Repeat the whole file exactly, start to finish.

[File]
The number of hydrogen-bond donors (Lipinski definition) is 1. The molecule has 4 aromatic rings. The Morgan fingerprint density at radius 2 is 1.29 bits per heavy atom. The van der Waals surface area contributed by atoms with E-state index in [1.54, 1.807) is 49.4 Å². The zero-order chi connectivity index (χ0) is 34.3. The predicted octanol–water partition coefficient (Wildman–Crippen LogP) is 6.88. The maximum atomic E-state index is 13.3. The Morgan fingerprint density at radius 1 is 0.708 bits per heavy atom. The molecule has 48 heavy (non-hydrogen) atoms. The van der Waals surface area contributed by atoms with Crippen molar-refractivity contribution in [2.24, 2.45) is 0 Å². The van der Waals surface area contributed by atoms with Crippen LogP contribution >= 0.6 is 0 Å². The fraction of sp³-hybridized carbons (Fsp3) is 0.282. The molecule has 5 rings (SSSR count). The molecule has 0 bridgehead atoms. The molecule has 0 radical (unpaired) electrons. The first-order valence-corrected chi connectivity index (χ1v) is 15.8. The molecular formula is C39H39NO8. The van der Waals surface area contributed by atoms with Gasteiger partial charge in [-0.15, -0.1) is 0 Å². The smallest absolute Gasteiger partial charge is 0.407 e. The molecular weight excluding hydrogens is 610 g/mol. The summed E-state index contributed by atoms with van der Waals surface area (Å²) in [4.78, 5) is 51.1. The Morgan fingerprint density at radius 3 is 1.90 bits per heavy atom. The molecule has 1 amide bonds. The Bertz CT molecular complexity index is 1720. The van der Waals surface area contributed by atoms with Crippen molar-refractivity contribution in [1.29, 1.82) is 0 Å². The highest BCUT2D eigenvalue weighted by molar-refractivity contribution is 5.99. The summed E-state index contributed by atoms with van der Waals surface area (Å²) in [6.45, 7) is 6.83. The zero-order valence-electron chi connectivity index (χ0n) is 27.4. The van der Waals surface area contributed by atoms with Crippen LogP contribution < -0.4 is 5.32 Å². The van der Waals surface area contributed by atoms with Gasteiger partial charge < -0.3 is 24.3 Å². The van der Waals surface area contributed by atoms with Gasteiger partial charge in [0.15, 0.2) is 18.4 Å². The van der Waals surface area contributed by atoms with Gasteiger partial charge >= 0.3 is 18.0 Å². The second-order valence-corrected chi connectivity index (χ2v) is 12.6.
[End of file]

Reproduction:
The number of hydrogen-bond donors (Lipinski definition) is 1. The molecule has 4 aromatic rings. The Morgan fingerprint density at radius 2 is 1.29 bits per heavy atom. The van der Waals surface area contributed by atoms with E-state index in [1.54, 1.807) is 49.4 Å². The zero-order chi connectivity index (χ0) is 34.3. The predicted octanol–water partition coefficient (Wildman–Crippen LogP) is 6.88. The maximum atomic E-state index is 13.3. The Morgan fingerprint density at radius 1 is 0.708 bits per heavy atom. The molecule has 48 heavy (non-hydrogen) atoms. The van der Waals surface area contributed by atoms with Crippen molar-refractivity contribution in [2.24, 2.45) is 0 Å². The van der Waals surface area contributed by atoms with Crippen LogP contribution >= 0.6 is 0 Å². The fraction of sp³-hybridized carbons (Fsp3) is 0.282. The molecule has 5 rings (SSSR count). The molecule has 0 bridgehead atoms. The molecule has 0 radical (unpaired) electrons. The first-order valence-corrected chi connectivity index (χ1v) is 15.8. The molecular formula is C39H39NO8. The van der Waals surface area contributed by atoms with Gasteiger partial charge in [-0.15, -0.1) is 0 Å². The smallest absolute Gasteiger partial charge is 0.407 e. The molecular weight excluding hydrogens is 610 g/mol. The summed E-state index contributed by atoms with van der Waals surface area (Å²) in [4.78, 5) is 51.1. The Morgan fingerprint density at radius 3 is 1.90 bits per heavy atom. The molecule has 1 amide bonds. The Bertz CT molecular complexity index is 1720. The van der Waals surface area contributed by atoms with Crippen molar-refractivity contribution in [1.29, 1.82) is 0 Å². The highest BCUT2D eigenvalue weighted by molar-refractivity contribution is 5.99. The summed E-state index contributed by atoms with van der Waals surface area (Å²) in [6.45, 7) is 6.83. The zero-order valence-electron chi connectivity index (χ0n) is 27.4. The van der Waals surface area contributed by atoms with Crippen LogP contribution < -0.4 is 5.32 Å². The van der Waals surface area contributed by atoms with Gasteiger partial charge < -0.3 is 24.3 Å². The van der Waals surface area contributed by atoms with Gasteiger partial charge in [0.15, 0.2) is 18.4 Å². The van der Waals surface area contributed by atoms with Gasteiger partial charge >= 0.3 is 18.0 Å². The second-order valence-corrected chi connectivity index (χ2v) is 12.6.